1. Start taking photos 30 years ago.
2. Buy a digital camera. You can buy a very good one for less than $500. Having kids is a plus, as they can read the manual and teach you how to use the camera. (You need to have started having kids a dozen years earlier.)
3. If you’re a scientist, you’ll want to know exactly where your photos were taken, so you’ll need a GPS unit. Follow the same learning path as for your camera, up to downloading waypoints.
4. Downloading waypoints. If your new GPS has a serial connection, your children probably will not recognize it. Your laptop may not know what to do with a serial connector either.
5. Go to the computer store to buy a serial-to-USB adapter. If the person at the computer store looks as though his mother drops him off at work after school, he won’t recognize a serial connector. If you’re female he won’t believe that a serial-to-USB adapter exists. Spell “serial” for him (it starts with an “s”, not a “c”). If you’re female and your mother hasn’t dropped you off anywhere in 35 years, you will have brought along your GPS cable as a teaching aid.
6. While you’re at the computer store, pick up an armload of external drives. You’ll need them when your photo backups metastasize to fill up your computer hard drive, your external drive, your other external drive…
7. You are now ready for a day in the field. Have fun and take lots of pictures: the camera can make all the decision for you; you just keep pushing the shutter. No film to buy! No film to process! Take dozens of shots of everything to be sure that you capture just the right angle and lighting. If you’re a scientist, you’ll be collecting GPS coordinates at each stop. You’ll soon devise a system for naming the waypoints (8 characters maximum) in order to match them to the photos.
8. When you’re back home, download your photos and start editing. This will include cropping your photos and adjusting the brightness, contrast, and perhaps the color. Both PCs and MACs include software to do this. Set aside many hours for deciding which of the dozen photos you took of those beautiful wildflowers is really the best one.
9. At the end of the first day, when you're sneezing from the wildflower photos and have broken out in hives from the sagebrush photos, you’ll realize that you need to make a list of your lovely photos so that you can find them again. Open up a spreadsheet. If you’re a scientist, you’ll want to include the GPS coordinates. Your spreadsheet should also include the file number of each photo, the date it was taken, where it was taken, plus a short description of the subject(s). If there are people in the photo, you’ll want to include that information, as it’ll save time looking through thumbnails, which get smaller and fuzzier each year.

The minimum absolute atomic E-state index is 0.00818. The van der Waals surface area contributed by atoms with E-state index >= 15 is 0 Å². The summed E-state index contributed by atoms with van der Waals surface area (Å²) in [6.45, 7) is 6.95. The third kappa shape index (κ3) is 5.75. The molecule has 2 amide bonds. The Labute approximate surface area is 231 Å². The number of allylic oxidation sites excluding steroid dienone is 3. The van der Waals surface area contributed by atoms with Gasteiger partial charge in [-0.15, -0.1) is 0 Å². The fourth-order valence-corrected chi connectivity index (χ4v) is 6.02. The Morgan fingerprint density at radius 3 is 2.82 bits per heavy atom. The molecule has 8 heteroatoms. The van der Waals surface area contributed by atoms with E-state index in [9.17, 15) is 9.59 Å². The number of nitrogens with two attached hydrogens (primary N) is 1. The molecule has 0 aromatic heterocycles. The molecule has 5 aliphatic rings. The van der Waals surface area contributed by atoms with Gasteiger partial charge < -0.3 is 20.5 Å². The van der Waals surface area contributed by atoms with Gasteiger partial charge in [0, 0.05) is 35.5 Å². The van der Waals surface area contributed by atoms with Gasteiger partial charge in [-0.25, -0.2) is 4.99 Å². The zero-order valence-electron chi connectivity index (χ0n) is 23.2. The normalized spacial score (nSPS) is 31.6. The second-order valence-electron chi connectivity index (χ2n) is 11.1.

10. After a few years of taking digital photos someone will ask you for copies of your photos because yours are so very very good and they need a photo exactly like the ones you took on the tour that one time, they just can’t put together their Powerpoint/flyer/brochure without your photos. They’re not sure which photo(s) they need or what exactly they’d like a photo of but they know that one from the tour would be just perfect, could you just send them all?
11. Return to the computer store for CDs and padded envelopes. Pretend you were kidding about the padded cell when the person at the computer store, who looks as though his mother hands them his Binky when she drops him off, looks confused and frightened.
12. Once you’re back home, with the six pack you picked up at Circle K on the way:
* Search your spreadsheet for the photos from the tour. The spreadsheet works great as long as you keep it up to date.
* Locate the photos on one of your external drives. One that hasn’t crapped out yet.
* Create a small spreadsheet, containing information for the photos from the tour.
* Burn the photos to a CD. Dang, why can’t you add another file to the CD? Toss the CD in the trash and burn one with the photos AND the spreadsheet.
* Label the CD, put it in a case, then in a padded envelope and seal.
* Google the person who requested it, to find their snail mail address. They didn’t bother to give you that information.
* Address the envelope.
* Take it to the post office.
* Stand in line.
* Strike up a conversation with the person in front of you in line.
* Mail the letter.
* Exchange business cards with the woman you were talking with in line.
* Stay in touch with her and learn that you have friends in common.
13. Go home to wait for the photo recipient to thank you.
14. Continue waiting.
15. It’s been three months now: stop waiting.
16. Enjoy seeing your photos in Powerpoints, flyers, and brochures. Swell with pride when they appear without attribution. Become ecstatic when you see your photos in print with someone else’s name on them.
See how easy digital photos are?